I thought of the Bridewell last night on my way home from the Union Theatre as it seems to have taken it's place. In almost as many weeks I have now seen two productions there and again both shows were ones that you would have to wait a long time to see in the West End.
The first show we saw there this year was the "Song By Song By Kander & Ebb" show THE WORLD GOES 'ROUND, the perfect show for a Sunday afternoon.
The show originated in 1991 when director Scott Ellis, choreographer Susan Stroman and librettist David Thompson (who would all later collaborate on the Kander & Ebb show STEEL PIER) put together the show to run off-Broadway where it won several awards but it never moved either to Broadway or London as by the next year the duo had their new show KISS OF THE SPIDER WOMAN staged. The bizarre thing is that what we saw in 2014 was the 1991 show despite the fact they have since written STEEL PIER, THE VISIT, CURTAINS and THE SCOTTSBORO BOYS. I think it would have been wiser to do a new show that could take in songs from these later productions.
So, once more into the CABARET and CHICAGO songbooks, dear friends, once more... The Union's set-up makes for a convoluted journey to your seat. It is another 'reclaimed' space - once a paper warehouse - so after walking through it's narrow café (they call it a café, it's more like a passage with shelves on either side) you go into the bar at the back where you are given your numbered laminated tickets. They call numbers out in batches of ten so you can take your seats and give them back their laminated tickets! I wonder - as I always do - why they can't just number their seats? There was nearly a Queeny fight the afternoon we went to see the Kander & Ebb show over a disputed seat. Oh and a handy tip... pee before you go otherwise you have to use the barnacled urinal.
But despite that Mrs. Lincoln, what did you think of the show? Hey what's not to love? They are lovely songs and they were sung by a good cast - Susan Fay, Simon Green, Gareth Snook, Lisa Stokke and Emma Francis. There was also a supporting company of five dancers (aka possible understudies) who clumped around the concrete floor charmingly. The leads all had their moments to shine and were clapped enthusiastically by us, the small but happy audience.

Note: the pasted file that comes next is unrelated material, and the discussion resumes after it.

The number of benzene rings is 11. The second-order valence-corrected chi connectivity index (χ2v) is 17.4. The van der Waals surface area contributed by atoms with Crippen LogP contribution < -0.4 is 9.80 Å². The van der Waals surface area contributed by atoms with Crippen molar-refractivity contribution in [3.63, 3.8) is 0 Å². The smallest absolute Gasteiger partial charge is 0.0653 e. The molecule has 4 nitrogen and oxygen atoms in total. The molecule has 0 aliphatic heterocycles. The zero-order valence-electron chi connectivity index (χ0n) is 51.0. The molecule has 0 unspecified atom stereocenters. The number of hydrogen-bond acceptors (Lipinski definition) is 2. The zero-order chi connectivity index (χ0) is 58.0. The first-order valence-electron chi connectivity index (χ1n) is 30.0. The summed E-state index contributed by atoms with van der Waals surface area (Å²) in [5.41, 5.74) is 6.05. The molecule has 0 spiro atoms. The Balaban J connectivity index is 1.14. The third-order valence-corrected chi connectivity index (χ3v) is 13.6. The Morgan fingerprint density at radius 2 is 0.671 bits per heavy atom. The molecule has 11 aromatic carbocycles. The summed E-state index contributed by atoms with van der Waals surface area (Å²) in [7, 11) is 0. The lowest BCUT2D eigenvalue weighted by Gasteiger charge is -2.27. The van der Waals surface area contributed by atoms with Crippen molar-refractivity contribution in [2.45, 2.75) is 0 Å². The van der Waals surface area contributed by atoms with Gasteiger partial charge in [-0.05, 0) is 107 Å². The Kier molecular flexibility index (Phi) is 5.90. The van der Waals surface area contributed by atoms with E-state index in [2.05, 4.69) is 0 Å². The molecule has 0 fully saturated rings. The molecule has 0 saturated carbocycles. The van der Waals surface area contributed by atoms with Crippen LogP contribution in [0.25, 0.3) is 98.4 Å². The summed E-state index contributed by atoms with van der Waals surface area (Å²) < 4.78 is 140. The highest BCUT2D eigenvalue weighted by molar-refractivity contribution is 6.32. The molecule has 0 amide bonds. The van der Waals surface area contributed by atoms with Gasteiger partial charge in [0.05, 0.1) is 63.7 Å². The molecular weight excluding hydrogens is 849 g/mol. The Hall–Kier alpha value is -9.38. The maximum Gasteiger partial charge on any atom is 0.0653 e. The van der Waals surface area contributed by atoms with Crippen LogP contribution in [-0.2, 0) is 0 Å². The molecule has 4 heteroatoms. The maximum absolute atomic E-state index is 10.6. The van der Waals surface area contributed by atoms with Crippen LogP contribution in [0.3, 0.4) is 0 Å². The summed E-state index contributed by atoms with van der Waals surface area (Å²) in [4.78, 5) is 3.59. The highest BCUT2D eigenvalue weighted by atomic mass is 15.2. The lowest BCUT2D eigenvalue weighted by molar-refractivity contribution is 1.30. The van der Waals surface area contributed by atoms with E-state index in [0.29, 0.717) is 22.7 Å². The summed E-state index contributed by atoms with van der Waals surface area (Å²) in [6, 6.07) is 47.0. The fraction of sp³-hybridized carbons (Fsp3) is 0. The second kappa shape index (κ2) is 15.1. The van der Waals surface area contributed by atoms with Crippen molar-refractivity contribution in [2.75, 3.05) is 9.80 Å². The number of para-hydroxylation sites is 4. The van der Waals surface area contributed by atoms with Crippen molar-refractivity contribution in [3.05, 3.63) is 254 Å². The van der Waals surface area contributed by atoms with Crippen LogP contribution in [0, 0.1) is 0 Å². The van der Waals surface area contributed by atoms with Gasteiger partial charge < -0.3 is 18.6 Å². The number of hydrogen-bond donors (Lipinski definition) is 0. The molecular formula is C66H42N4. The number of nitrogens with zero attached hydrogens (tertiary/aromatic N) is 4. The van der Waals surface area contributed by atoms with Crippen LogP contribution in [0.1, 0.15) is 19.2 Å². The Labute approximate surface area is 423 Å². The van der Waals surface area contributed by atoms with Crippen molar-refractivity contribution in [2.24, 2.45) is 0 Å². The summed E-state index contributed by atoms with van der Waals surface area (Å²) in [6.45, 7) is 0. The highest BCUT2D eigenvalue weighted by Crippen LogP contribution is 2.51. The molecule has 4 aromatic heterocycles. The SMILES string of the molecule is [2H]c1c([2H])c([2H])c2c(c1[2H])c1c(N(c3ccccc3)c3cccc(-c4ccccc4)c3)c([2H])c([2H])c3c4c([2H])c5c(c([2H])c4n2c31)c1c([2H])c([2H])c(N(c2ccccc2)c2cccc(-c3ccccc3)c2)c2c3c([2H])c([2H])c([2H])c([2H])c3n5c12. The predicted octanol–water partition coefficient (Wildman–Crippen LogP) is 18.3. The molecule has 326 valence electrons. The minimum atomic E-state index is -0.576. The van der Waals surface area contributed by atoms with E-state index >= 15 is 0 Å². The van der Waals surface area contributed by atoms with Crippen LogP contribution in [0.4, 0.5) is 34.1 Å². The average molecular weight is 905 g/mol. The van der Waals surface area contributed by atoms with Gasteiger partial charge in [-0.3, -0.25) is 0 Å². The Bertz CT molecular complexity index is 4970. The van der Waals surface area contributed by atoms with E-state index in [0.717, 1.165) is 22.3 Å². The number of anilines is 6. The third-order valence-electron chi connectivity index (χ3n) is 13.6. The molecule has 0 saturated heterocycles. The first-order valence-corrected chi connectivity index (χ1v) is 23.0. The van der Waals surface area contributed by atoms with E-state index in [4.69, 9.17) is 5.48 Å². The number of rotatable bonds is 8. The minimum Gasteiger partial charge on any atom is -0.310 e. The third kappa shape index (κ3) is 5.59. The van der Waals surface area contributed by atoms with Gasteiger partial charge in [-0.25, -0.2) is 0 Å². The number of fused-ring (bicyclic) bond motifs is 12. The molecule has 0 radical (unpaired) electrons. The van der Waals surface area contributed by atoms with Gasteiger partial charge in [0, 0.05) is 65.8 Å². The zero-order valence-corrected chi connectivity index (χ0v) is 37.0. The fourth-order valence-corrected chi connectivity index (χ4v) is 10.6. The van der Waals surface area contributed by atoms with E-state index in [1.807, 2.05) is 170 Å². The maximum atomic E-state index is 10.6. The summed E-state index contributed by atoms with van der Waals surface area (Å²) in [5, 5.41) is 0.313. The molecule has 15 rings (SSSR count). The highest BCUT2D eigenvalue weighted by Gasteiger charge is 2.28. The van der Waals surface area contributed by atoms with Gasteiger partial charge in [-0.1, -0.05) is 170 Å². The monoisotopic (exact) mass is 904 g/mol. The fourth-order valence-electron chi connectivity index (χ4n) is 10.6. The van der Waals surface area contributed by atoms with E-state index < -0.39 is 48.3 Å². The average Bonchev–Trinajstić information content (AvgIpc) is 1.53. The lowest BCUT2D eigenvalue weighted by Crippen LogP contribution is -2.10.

Kirk Jameson directed and designed the show (it couldn't have taken long as it was only 5 chairs and some mirrors) and Sam Spencer Lane was responsible for the moves. Enjoyable but it wasn't a patch on HOW LUCKY CAN YOU GET! which was a Kander & Ebb compilation which played at the Donmar (before it became "The Donmar") in 1988 with the astonishing cast of Diane Langton, Josephine Blake, Angela Richards and the late Martin Smith. The set list was roughly the same but damn it was one to remember.
Which brings me to the problem I have with most shows these days, where are the real musical comedy performers who can elevate a show from adequate to memorable? Most shows these days usually feel like you are watching an understudy call - and yes, I'm talking West End too.
Show after show seems to be cast from an endless pool of tour choruses, understudies and cruise ship dancers. Not a bad thing if these can then be built on but the level stays the same - acres of anonymous performers who can smile and nod but who are incapable of throwing shade on a characterisation. So, on to FINIAN'S RAINBOW...